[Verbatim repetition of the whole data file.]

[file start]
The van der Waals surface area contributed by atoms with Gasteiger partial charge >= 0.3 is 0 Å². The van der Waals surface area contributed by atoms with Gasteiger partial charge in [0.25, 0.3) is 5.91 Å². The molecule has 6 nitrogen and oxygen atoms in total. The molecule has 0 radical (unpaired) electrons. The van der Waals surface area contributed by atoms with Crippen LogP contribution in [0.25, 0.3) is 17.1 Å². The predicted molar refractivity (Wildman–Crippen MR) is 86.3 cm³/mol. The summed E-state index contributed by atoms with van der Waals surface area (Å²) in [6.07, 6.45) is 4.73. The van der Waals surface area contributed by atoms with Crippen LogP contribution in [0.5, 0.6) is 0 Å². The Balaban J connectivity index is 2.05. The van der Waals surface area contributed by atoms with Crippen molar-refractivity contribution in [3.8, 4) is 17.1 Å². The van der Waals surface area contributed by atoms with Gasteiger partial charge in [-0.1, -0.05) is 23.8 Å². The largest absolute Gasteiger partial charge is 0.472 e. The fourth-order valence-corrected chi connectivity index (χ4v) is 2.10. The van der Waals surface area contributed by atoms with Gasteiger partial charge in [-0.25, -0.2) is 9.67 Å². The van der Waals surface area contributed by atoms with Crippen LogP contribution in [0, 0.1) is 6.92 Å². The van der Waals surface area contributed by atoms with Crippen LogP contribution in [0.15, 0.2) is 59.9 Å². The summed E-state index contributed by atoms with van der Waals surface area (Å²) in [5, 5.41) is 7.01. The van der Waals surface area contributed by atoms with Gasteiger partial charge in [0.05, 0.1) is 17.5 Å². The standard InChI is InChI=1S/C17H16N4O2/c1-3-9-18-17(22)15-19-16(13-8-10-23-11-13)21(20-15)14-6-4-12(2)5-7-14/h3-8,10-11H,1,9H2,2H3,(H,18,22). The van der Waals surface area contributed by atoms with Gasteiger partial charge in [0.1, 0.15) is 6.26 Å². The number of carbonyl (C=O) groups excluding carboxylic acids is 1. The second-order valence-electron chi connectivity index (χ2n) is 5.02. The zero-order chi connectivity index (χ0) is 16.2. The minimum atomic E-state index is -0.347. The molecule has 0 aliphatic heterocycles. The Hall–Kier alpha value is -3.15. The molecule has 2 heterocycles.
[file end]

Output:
The van der Waals surface area contributed by atoms with Gasteiger partial charge >= 0.3 is 0 Å². The van der Waals surface area contributed by atoms with Gasteiger partial charge in [0.25, 0.3) is 5.91 Å². The molecule has 6 nitrogen and oxygen atoms in total. The molecule has 0 radical (unpaired) electrons. The van der Waals surface area contributed by atoms with Crippen LogP contribution in [0.25, 0.3) is 17.1 Å². The predicted molar refractivity (Wildman–Crippen MR) is 86.3 cm³/mol. The summed E-state index contributed by atoms with van der Waals surface area (Å²) in [6.07, 6.45) is 4.73. The van der Waals surface area contributed by atoms with Crippen LogP contribution in [0.5, 0.6) is 0 Å². The Balaban J connectivity index is 2.05. The van der Waals surface area contributed by atoms with Crippen molar-refractivity contribution in [3.8, 4) is 17.1 Å². The van der Waals surface area contributed by atoms with Gasteiger partial charge in [-0.1, -0.05) is 23.8 Å². The largest absolute Gasteiger partial charge is 0.472 e. The fourth-order valence-corrected chi connectivity index (χ4v) is 2.10. The van der Waals surface area contributed by atoms with Gasteiger partial charge in [-0.25, -0.2) is 9.67 Å². The van der Waals surface area contributed by atoms with Crippen LogP contribution in [0, 0.1) is 6.92 Å². The van der Waals surface area contributed by atoms with Crippen LogP contribution in [0.15, 0.2) is 59.9 Å². The summed E-state index contributed by atoms with van der Waals surface area (Å²) in [5, 5.41) is 7.01. The van der Waals surface area contributed by atoms with Gasteiger partial charge in [0.05, 0.1) is 17.5 Å². The standard InChI is InChI=1S/C17H16N4O2/c1-3-9-18-17(22)15-19-16(13-8-10-23-11-13)21(20-15)14-6-4-12(2)5-7-14/h3-8,10-11H,1,9H2,2H3,(H,18,22). The van der Waals surface area contributed by atoms with Gasteiger partial charge in [0.1, 0.15) is 6.26 Å². The number of carbonyl (C=O) groups excluding carboxylic acids is 1. The second-order valence-electron chi connectivity index (χ2n) is 5.02. The zero-order chi connectivity index (χ0) is 16.2. The minimum atomic E-state index is -0.347. The molecule has 0 aliphatic heterocycles. The Hall–Kier alpha value is -3.15. The molecule has 2 heterocycles.